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TikTok CEO Confident of Overcoming US Ban: ‘We’re Here to Stay’

 |  April 24, 2024

TikTok’s Chief Executive Officer, Shou Zi Chew, expressed firm confidence in the company’s ability to overcome legal hurdles posed by President Joe Biden’s latest move to block the popular short video app in the United States.

Following President Biden’s signing of legislation aimed at compelling China-based ByteDance to divest TikTok’s U.S. assets within 270 days, Chew reassured the app’s 170 million American users that TikTok is here to stay. “Rest assured – we aren’t going anywhere,” Chew asserted in a video message posted immediately after Biden’s endorsement of the bill, as reported by Reuters.

The legislation, signed into law by Biden, sets a January 19 deadline for ByteDance to sell TikTok’s U.S. operations or face a ban, effectively thrusting the app into the center of a geopolitical tug-of-war between Washington and Beijing. Notably, Biden retains the option to extend this deadline by three months should ByteDance demonstrate tangible progress in divestiture efforts.

The battle over TikTok’s fate is not new to the political arena, with former President Donald Trump’s attempts to ban the app thwarted by legal challenges in 2020. Now, as the Biden administration ramps up its efforts, TikTok vows to contest the ban on First Amendment grounds, with users expected to join legal action in defense of the platform’s free speech rights.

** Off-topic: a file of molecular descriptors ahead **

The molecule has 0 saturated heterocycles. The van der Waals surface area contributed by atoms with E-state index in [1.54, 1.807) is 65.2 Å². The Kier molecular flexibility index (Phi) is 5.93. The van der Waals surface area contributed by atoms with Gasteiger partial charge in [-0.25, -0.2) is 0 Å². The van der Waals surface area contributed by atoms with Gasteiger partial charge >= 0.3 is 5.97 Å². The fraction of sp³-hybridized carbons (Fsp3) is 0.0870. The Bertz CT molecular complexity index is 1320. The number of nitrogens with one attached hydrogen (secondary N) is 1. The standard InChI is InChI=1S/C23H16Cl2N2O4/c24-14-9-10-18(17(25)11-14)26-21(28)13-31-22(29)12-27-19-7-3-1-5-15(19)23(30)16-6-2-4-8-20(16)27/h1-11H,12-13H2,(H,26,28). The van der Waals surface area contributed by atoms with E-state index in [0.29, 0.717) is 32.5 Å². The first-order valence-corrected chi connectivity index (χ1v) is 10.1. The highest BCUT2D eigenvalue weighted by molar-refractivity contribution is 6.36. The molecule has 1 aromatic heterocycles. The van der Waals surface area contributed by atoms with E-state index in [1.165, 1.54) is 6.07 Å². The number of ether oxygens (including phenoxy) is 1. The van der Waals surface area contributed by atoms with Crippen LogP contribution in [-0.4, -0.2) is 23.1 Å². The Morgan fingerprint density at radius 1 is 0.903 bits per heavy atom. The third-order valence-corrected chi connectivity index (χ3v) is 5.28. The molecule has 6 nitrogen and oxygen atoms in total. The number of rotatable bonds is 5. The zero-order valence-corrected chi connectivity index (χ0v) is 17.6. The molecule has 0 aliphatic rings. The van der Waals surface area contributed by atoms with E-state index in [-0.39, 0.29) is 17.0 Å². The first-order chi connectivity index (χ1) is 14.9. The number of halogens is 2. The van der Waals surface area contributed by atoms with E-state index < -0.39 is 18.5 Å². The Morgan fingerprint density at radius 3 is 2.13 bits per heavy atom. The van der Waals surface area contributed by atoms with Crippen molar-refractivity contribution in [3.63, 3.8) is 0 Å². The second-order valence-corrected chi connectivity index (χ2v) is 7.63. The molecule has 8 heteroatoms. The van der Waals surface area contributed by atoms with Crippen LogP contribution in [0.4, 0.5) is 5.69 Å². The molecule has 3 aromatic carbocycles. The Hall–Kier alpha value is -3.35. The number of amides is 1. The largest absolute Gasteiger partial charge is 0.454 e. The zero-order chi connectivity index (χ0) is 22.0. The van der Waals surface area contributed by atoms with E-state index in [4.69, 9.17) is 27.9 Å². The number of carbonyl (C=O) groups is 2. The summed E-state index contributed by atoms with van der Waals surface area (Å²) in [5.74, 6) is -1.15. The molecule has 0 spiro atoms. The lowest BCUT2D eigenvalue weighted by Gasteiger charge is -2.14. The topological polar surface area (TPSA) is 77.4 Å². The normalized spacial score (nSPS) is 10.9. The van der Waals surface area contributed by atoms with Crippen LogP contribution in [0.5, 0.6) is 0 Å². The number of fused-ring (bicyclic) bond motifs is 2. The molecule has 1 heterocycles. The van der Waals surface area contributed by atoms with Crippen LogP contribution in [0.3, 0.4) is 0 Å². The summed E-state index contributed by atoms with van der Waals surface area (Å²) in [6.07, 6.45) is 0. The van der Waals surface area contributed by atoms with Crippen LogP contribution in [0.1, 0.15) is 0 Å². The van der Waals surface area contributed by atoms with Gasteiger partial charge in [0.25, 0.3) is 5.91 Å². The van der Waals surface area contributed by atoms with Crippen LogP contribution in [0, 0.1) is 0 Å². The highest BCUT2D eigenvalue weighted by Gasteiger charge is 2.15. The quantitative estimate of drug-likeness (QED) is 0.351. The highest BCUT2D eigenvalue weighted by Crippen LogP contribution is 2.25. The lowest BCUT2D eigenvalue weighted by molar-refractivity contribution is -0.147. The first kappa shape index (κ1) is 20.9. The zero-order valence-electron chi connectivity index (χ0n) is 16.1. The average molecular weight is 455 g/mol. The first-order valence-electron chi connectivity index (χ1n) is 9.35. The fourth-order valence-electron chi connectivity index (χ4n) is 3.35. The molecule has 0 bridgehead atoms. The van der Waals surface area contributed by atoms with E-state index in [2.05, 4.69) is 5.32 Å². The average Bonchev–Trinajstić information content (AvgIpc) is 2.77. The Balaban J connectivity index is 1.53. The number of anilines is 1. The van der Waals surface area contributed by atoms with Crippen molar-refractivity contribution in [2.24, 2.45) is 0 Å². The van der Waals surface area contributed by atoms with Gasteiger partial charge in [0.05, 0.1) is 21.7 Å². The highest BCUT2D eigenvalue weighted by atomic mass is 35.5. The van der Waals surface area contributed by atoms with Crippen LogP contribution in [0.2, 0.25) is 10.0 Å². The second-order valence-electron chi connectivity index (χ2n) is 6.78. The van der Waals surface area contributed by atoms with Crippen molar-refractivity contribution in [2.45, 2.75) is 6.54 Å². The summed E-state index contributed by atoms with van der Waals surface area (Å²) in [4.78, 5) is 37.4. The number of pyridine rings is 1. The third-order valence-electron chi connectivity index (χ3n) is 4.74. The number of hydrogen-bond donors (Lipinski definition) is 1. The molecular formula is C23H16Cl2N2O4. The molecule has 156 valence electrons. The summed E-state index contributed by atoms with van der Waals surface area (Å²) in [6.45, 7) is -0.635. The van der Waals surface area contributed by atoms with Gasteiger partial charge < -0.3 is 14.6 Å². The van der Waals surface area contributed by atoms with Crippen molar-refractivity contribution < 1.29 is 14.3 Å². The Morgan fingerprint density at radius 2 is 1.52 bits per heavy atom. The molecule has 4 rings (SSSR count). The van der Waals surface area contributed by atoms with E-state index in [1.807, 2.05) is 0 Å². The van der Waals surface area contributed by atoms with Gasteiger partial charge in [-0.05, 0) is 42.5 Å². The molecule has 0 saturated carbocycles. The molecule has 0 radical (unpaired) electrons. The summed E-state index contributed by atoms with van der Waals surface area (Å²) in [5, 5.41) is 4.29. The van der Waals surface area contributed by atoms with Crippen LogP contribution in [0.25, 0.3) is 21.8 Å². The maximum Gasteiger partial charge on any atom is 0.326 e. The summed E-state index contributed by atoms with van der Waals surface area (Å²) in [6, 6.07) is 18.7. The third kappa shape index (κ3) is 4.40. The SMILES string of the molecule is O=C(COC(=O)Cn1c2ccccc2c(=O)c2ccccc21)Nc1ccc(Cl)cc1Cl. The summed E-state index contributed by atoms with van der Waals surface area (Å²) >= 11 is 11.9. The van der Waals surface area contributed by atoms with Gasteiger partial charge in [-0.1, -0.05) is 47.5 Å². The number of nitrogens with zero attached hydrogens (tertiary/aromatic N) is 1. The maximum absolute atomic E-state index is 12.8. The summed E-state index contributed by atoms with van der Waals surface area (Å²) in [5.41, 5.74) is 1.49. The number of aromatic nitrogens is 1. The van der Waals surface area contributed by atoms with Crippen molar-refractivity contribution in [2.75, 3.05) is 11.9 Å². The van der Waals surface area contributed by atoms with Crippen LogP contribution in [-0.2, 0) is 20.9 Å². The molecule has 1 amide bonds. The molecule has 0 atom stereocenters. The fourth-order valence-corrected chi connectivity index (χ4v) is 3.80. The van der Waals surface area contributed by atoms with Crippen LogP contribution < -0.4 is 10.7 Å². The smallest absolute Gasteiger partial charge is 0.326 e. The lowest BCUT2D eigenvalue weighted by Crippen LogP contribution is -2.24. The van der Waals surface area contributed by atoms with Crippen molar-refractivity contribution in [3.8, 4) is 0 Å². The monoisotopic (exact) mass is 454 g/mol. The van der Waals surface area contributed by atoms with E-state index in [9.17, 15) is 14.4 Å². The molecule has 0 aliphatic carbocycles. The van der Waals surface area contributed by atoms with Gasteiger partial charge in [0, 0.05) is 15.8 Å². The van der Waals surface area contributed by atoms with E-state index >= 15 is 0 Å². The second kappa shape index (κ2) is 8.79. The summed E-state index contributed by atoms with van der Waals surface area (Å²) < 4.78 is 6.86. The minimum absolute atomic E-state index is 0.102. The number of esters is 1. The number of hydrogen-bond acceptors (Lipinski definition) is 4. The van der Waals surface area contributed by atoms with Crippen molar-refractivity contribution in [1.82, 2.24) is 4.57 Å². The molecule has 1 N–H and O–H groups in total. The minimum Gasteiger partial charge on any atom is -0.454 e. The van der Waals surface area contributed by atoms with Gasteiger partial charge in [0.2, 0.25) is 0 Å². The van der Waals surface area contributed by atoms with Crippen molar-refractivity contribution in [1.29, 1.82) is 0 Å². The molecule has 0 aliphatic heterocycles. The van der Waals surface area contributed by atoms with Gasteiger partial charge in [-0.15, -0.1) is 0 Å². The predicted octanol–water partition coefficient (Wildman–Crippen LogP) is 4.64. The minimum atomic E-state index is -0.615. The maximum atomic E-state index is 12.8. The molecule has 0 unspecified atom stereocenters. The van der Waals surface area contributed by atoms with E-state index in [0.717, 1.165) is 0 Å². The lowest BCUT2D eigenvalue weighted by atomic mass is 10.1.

Read more: TikTok Updates Data Usage Regulations To Fit EU Laws

Despite widespread concerns among U.S. lawmakers about potential data privacy and national security risks associated with TikTok’s Chinese ownership, the American Civil Liberties Union warns that banning or mandating divestiture could set a dangerous precedent of excessive government control over social media platforms.

However, legal experts suggest that the new legislation strengthens the Biden administration’s position to enforce a ban should ByteDance fail to comply with divestiture requirements. Should ByteDance falter, major app stores operated by tech giants like Apple and Google would be legally barred from offering TikTok, effectively severing its access to American audiences.

Beyond TikTok, the legislation grants the White House expanded authority to target other foreign-owned apps deemed security threats, signaling a broader crackdown on digital platforms with ties to adversarial nations.

While the bill’s proponents argue it bolsters national security efforts, Democratic Senator Ron Wyden voices concerns over potential abuse of authority, cautioning against infringements on Americans’ First Amendment rights.

Source: Reuters